Of Climate Change and Crystal Balls: The Future Consequences of Climate Change in Africa
51 Pages Posted: 6 Sep 2011
Date Written: September 1, 2011
Given its geographic location and the low adaptive capacity of many of its governments and economic systems, Africa is perhaps the most vulnerable region to climate change. However, model projections of the physical effects of climate change in Africa are highly uncertain, particularly at the national and sub-national spatial scales at which political processes operate. Against this backdrop of great social vulnerability and physical climate uncertainty, political scientists and the policy community have begun to explore the potential security consequences of climate change, describing it as a stressor or a threat multiplier with the potential to contribute to conflict and state failure. Since most of political science is focused on explaining the past rather than predicting the future, scholars have looked to historic data on rainfall variability, disasters, temperature change, refugee movements (all expected effects of climate change) to try to get traction on the causal connections between climate phenomena and security outcomes. Such an approach is rooted in the assumption of stationarity - the concept that the range of climate conditions for a given area occurs within a static envelop of variability that is defined by past extremes. The past, however, may be a poor indicator of how climate risks are likely to interact with social factors to generate disasters, instability, and conflict. Scholars of climate impacts have sought to understand such departures from historic patterns through the use of forecasting and scenario analysis.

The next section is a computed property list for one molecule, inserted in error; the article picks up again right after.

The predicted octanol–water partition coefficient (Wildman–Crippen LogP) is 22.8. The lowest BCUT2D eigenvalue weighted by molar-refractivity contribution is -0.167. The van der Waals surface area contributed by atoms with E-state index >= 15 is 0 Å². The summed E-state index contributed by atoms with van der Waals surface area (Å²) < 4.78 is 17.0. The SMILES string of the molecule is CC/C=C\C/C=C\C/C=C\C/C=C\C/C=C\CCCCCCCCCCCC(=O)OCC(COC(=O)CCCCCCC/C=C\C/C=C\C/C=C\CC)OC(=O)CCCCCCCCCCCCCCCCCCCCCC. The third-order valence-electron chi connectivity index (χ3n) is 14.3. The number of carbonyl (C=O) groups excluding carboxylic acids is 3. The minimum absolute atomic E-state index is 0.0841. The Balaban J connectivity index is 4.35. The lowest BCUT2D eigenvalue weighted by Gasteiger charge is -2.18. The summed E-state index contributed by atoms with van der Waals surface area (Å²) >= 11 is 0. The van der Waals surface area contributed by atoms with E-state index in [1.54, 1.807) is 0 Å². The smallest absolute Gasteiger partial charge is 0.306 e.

Using Africa as a regional focus, this paper employs a different approach: vulnerability mapping. This paper presents geo-referenced maps of sub-national climate vulnerability in Africa, using past exposure to climate-related hazards, population density, household/community resilience, and governance and political violence. We couple this with projections of future climate change using an ensemble of five general circulation models. We suggest that maps of chronic vulnerability incorporating a variety of indicators provide a helpful advance for international relations scholars, as they are less reliant on heroic assumptions about changes in political and economic systems than either forecasting or scenario analysis.
Keywords: climate change, Africa
JEL Classification: N5, N57
Suggested Citation: Suggested Citation